The chosen data set was split into two groups of sequences: (i) the training group corresponding to 80% of the whole sequence and (ii) the testing group corresponding to the remaining 20% of the whole sequence (typical independent test amount range between 10% and 20%). And within a training group, 80% of the data was used to optimize the model, and the remaining 20% was used as a validation set to monitor the learning process. This validation was conducted to make sure that there was no overfitting of the model parameters during the training phase.

3.3 Rainfall Retrieval From CML Data

The algorithm introduced by Overeem et al. (2016a) was used for the rainfall retrieval from commercial microwave link data. A brief description of the algorithm is given below:
  1. Wet/dry classification: The algorithm proposed by Overeem et al. (2016a) uses a spatial correlation by looking at the nearby links to identify the given time steps as either wet or dry. In the case presented herein, there was only one link, and so this classification was based solely on the disdrometer data. Time steps for which the rainfall rate observed by the disdrometer was greater than or equal to 0.1 mm hr−1 were classified as “wet,” and all remaining time steps were classified as “dry.”
  2. Identification of the reference/baseline signal: This was calculated as the moving median of the signal level during the previous 24-hr dry period.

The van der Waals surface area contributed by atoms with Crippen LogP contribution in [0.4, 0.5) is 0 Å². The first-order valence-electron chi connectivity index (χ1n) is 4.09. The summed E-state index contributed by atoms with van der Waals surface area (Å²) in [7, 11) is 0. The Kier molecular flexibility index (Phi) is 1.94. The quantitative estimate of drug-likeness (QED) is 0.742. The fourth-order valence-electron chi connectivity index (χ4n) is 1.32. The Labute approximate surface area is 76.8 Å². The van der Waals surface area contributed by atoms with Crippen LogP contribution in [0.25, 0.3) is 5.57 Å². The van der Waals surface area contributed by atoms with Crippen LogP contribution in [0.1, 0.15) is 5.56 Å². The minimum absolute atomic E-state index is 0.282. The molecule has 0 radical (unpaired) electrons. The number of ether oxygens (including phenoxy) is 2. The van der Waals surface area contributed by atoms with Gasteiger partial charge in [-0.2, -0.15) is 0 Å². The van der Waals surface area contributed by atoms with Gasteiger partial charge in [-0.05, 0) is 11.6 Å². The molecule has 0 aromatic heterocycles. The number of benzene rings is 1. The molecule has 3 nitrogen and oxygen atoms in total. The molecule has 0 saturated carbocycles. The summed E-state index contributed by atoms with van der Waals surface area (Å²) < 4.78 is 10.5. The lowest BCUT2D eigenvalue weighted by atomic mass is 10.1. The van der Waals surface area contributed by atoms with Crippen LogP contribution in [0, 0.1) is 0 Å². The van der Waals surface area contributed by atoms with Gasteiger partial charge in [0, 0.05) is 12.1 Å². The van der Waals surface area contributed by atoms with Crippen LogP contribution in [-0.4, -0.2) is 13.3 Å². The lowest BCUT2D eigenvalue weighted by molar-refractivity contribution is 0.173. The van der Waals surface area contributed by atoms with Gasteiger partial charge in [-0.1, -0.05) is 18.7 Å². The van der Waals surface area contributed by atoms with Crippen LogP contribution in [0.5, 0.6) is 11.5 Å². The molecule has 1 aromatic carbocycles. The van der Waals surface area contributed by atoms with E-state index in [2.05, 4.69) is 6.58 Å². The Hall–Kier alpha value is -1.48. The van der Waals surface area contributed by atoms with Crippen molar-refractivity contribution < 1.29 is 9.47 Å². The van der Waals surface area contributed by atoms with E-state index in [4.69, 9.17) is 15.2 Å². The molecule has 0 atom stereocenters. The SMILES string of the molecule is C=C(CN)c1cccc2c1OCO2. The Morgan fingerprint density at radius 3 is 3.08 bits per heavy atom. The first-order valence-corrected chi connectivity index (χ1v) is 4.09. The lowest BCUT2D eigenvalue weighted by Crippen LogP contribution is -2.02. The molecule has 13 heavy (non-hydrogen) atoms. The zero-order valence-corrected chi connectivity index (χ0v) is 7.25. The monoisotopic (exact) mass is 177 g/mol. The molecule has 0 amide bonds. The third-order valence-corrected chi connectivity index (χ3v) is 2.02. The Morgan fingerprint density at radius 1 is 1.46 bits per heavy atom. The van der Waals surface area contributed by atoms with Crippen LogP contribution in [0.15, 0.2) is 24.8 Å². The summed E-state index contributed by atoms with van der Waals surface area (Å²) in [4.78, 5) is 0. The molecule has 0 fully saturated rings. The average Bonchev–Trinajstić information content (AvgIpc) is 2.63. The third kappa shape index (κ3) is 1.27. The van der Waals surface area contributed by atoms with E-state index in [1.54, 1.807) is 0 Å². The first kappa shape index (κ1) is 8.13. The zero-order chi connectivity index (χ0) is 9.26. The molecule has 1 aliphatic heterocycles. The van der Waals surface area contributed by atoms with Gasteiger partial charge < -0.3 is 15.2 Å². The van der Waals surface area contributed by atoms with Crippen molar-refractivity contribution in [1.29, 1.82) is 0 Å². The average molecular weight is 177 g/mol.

3. Wet antenna attenuation correction: A constant wet antenna attenuation was obtained based on the optimization a microwave link using the algorithm suggested by de Vos et al. (2019). In this case, average RSL data were used to obtain the wet antenna attenuation of 1.2 dB. The resultant (total wet antenna) attenuation was later divided by the path length to obtain the rain-induced specific attenuation (k).
  4. Computation of the rainfall rate: This was done using the power law relationship between rainfall intensity (R) and specific attenuation (k) (Olsen et al., 1978) as
urn:x-wiley:00431397:media:wrcr24692:wrcr24692-math-0010(10)
where R is the rainfall intensity (mm hr−1), k is the specific attenuation of the signal (dB km−1), and a and b are parameters depending on the frequency, polarization, drop size distribution, drop shape, and canting angle. The values for the parameters a and b (a = 9.563 and b = 0.956) were derived for Melbourne for an equivalent 22.715 GHz microwave link using data obtained from an OTT PARSIVEL1 optical disdrometer over a 3-year period (Guyot et al., 2019).

4 Results